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Columns > David Steinberg - Some Are Mathematicians

Published: 2006/02/16
by David Steinberg

Not So Super

So Melissa asked me yesterday what I was going to write about. "Let me guess. You’re going to write about the Super Bowl."
‘Nah,’ I said, ‘I’m over it. It was a rough loss but it’s time to move on and think about other things.’
So with that in mind, here’s my column about the Super Bowl.
Seattle is a hard luck sports city. Boston used to like to talk about how it never won anything, but the Red Sox and Patriots at least frequently made it to the championship games until finally falling short. Until last Sunday (as of time of writing), Seattle was the only city with both a baseball and football team that had never been to either a World Series or a Super Bowl [1]. Making it to the Super Bowl was a huge deal. Sure it sucked that no one was taking us seriously as a team or a city, but this was the biggest sports moment in our city’s history, so the excitement was contagious. of course that meant that the Seahawks would play – by far – their worst game of the season that day.
While I’m going to remember the crucial dropped passes, the missed field goals, and Darrell Jackson not getting his second foot inbounds at the end of the first half, the majority of the people watching seemed to focus on the officiating. It did seem, especially while watching the game, that the Seahawks were getting the short end of the stick. Some of that was an illusion caused by ABC not seeing a flag (that presumably was thrown) before the Hawks completed a pass to the Steelers’ 2; that made it look like the referees threw the flag after the result of the play was known and did so to intentionally take it away from the team. Even with that misperception, there’s no question that just about any questionable call that could have gone against the Seahawks did and that they did seem to be called on their bigger plays. Don’t worry, this isn’t going to evolve into a rant about how the NFL wanted Pittsburgh to win and therefore threw the Super Bowl. I don’t believe for a second that this game was fixed. The NFL has a much bigger problem than that.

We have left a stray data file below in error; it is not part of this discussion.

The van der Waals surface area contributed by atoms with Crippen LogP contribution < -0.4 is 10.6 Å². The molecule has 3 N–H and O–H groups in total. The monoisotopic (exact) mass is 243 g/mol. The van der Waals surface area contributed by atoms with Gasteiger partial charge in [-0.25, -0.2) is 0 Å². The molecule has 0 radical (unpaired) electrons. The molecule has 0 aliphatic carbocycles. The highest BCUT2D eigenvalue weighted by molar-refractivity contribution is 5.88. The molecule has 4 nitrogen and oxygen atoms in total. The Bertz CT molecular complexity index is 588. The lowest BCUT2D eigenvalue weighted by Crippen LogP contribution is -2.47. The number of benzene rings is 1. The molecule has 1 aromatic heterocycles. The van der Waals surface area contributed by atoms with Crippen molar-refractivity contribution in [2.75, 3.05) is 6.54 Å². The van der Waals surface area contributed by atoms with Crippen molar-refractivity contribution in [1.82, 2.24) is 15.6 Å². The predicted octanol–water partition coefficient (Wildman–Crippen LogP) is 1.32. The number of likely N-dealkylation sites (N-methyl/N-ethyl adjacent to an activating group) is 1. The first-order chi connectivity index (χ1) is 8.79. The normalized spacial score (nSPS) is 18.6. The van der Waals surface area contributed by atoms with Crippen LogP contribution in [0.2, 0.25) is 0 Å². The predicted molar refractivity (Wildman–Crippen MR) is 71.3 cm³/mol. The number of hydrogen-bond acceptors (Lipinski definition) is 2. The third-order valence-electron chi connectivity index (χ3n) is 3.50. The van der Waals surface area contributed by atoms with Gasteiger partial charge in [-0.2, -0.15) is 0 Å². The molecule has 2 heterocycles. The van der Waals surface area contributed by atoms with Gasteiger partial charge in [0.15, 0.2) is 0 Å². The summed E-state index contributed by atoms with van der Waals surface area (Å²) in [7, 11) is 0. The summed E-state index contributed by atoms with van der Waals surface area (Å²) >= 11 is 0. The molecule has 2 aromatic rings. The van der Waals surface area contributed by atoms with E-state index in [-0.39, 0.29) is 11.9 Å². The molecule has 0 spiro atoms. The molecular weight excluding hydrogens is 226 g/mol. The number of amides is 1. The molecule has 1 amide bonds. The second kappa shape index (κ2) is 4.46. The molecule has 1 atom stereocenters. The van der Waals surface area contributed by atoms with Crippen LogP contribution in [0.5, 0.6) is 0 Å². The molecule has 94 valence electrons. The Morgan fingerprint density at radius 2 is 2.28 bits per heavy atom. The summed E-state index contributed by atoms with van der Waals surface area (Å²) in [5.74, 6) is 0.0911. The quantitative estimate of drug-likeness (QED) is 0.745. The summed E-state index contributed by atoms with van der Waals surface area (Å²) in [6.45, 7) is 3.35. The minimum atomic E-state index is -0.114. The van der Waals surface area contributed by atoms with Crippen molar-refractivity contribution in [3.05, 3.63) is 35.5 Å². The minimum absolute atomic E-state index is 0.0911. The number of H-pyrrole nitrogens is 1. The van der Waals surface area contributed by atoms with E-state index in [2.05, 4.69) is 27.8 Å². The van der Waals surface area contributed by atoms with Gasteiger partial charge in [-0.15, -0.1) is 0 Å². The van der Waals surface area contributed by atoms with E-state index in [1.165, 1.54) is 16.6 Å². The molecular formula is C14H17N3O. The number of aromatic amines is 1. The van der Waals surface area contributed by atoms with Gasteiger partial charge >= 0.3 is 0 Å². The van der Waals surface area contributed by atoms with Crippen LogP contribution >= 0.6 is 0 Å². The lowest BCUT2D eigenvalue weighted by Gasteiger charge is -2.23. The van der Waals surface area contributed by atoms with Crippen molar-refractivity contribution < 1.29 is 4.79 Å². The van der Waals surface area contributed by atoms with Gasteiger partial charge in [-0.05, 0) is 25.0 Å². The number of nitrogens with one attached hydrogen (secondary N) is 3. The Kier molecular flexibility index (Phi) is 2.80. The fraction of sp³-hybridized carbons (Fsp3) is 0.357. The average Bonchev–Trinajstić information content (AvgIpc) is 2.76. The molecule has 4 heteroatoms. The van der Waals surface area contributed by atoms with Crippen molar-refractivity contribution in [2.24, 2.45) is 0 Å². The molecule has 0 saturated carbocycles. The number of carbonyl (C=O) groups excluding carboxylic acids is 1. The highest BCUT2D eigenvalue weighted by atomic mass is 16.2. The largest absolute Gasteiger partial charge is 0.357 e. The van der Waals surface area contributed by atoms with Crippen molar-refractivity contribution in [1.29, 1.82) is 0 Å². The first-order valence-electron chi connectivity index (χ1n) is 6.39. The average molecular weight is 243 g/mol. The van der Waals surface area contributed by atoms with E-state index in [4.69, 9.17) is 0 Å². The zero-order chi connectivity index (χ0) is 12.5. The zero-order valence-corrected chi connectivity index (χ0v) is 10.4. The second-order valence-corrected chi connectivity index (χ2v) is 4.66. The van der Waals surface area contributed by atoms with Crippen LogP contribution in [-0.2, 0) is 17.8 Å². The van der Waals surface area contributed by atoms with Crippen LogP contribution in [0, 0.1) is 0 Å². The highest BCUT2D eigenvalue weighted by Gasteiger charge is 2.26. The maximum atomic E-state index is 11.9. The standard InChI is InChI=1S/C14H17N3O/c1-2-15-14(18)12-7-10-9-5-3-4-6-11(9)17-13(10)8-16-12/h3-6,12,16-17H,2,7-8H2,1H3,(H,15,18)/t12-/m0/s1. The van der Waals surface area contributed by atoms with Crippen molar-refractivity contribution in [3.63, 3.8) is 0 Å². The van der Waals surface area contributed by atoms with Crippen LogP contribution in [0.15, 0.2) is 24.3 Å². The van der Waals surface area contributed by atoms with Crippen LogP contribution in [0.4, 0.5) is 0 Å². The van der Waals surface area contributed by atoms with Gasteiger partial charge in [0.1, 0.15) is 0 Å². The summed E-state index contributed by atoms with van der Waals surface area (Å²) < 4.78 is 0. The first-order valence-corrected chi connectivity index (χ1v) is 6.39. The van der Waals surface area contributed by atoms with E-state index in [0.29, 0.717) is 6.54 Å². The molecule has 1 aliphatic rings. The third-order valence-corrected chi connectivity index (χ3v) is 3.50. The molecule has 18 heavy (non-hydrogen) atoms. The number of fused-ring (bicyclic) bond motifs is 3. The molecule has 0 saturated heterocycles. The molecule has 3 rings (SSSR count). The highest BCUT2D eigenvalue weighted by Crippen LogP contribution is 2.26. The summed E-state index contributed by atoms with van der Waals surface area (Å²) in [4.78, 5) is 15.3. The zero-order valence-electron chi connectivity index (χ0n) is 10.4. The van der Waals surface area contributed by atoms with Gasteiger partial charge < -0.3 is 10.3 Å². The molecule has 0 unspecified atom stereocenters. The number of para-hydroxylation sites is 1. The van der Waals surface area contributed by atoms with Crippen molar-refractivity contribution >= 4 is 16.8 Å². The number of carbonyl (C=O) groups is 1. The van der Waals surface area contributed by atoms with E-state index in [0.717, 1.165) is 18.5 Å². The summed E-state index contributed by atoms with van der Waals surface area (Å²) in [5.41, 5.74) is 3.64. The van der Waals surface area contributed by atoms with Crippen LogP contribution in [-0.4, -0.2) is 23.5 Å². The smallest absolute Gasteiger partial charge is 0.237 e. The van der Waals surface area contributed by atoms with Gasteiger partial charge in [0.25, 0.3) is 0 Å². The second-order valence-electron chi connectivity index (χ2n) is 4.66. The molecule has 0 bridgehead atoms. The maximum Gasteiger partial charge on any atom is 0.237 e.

Football is starting to go down the basketball route. On every possession in a basketball game, there are multiple fouls. The rulebook and the play of the game no longer resemble each other. This means that fouls get called pretty much at random, by what the referees see and by what they decide was important enough to be called. This leads too all sorts of conspiracy theories being believed. Home teams get the calls. Star players get special treatment. The NBA wants big markets to win and will rig games so that happens. When there’s no logic towards the calls that get made, people have to make up their own theories. Our minds are designed to form patterns, after all.
Football has an additional problem. Unlike any other sport in the United States, the rule book is unavailable to anyone outside the league. Remember the tuck rule play? We discovered – during a playoff game no less – that the rules the NFL has to decide what is a fumble don’t always conform to what we think is a fumble. How did we know this? Because the NFL said so. There’s no document anywhere available to the average fan that says what a ‘football move’ is or even what it means to catch a ball inbounds. Some people think that getting one foot inbounds and then kicking the pylon at the corner of the endzone with the other is enough. Others – including (at least for now) the NFL – say that that’s a misinterpretation. I say… well I say nothing because I can’t see the rulebook. How am I supposed to know what happened if I’m not even allowed to see the rules?
What this reminds me of – in a much smaller scale of course – is Bush’s wiretap program. The problem with getting wiretaps on al-Queda members isn’t that we’re spying on people who want to blow us up, it’s that we have to accept on faith that the people we’re spying on actually are the people we’re looking for. The point of getting a warrant is to remove the step where we have to take on faith that we’re not spying on people whose sole crime is disliking the president. Without accountability, conspiracy theories thrive. There should be a stronger argument against that than just, ‘Trust me.’ Similarly, there should be a better way of explaining bad calls than to say, ‘That’s the rule, trust us.’
The NFL dodged a bullet this time. The Seahawks are not a very popular team nationally and don’t have a player like Joey Porter who is willing to rant. The league should take this chance to renew public faith in their league. Put the full rulebook on the web. Simplify the rules so the referees won’t have to interpret them so much. While you’re at it, either change or enforce the rules so we don’t have issues where people can say, ‘Yeah that technically is a violation, but it’s never called.’ Sports only exist because people believe that the games are fair. It’s a lot easier to keep trust than to try to regain it.
[1] Note: that is playing a little unfair as the Astros reached the World Series for the first time last fall to break Houston’s streak.
David Steinberg got his Masters Degree in mathematics from New Mexico State University in 1994. He first discovered the power of live music at the Capitol Centre in 1988 and never has been the same. His Phish stats website is at
He is the stats section editor
for The Phish Companion and is on the board of directors for the Netspace Foundation. You can read more of his thoughts at

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